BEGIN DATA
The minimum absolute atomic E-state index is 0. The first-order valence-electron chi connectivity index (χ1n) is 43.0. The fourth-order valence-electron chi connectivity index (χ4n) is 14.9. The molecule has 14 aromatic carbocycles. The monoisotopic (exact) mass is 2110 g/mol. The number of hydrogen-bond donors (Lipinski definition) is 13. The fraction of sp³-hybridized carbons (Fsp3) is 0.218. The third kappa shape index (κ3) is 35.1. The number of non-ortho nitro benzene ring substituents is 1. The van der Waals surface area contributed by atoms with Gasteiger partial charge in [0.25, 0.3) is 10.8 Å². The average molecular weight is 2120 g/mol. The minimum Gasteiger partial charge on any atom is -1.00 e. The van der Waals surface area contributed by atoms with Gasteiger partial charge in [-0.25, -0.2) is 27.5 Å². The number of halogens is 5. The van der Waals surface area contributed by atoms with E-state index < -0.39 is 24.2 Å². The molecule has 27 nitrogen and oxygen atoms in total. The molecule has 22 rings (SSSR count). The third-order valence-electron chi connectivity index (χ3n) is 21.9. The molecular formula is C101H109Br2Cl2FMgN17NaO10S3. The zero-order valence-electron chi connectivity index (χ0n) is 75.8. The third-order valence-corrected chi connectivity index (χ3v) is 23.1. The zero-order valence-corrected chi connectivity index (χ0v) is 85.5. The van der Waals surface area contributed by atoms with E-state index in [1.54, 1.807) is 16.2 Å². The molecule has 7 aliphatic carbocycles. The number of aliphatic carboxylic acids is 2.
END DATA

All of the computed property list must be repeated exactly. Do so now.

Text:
The minimum absolute atomic E-state index is 0. The first-order valence-electron chi connectivity index (χ1n) is 43.0. The fourth-order valence-electron chi connectivity index (χ4n) is 14.9. The molecule has 14 aromatic carbocycles. The monoisotopic (exact) mass is 2110 g/mol. The number of hydrogen-bond donors (Lipinski definition) is 13. The fraction of sp³-hybridized carbons (Fsp3) is 0.218. The third kappa shape index (κ3) is 35.1. The number of non-ortho nitro benzene ring substituents is 1. The van der Waals surface area contributed by atoms with Gasteiger partial charge in [0.25, 0.3) is 10.8 Å². The average molecular weight is 2120 g/mol. The minimum Gasteiger partial charge on any atom is -1.00 e. The van der Waals surface area contributed by atoms with Gasteiger partial charge in [-0.25, -0.2) is 27.5 Å². The number of halogens is 5. The van der Waals surface area contributed by atoms with E-state index < -0.39 is 24.2 Å². The molecule has 27 nitrogen and oxygen atoms in total. The molecule has 22 rings (SSSR count). The third-order valence-electron chi connectivity index (χ3n) is 21.9. The molecular formula is C101H109Br2Cl2FMgN17NaO10S3. The zero-order valence-electron chi connectivity index (χ0n) is 75.8. The third-order valence-corrected chi connectivity index (χ3v) is 23.1. The zero-order valence-corrected chi connectivity index (χ0v) is 85.5. The van der Waals surface area contributed by atoms with E-state index in [1.54, 1.807) is 16.2 Å². The molecule has 7 aliphatic carbocycles. The number of aliphatic carboxylic acids is 2.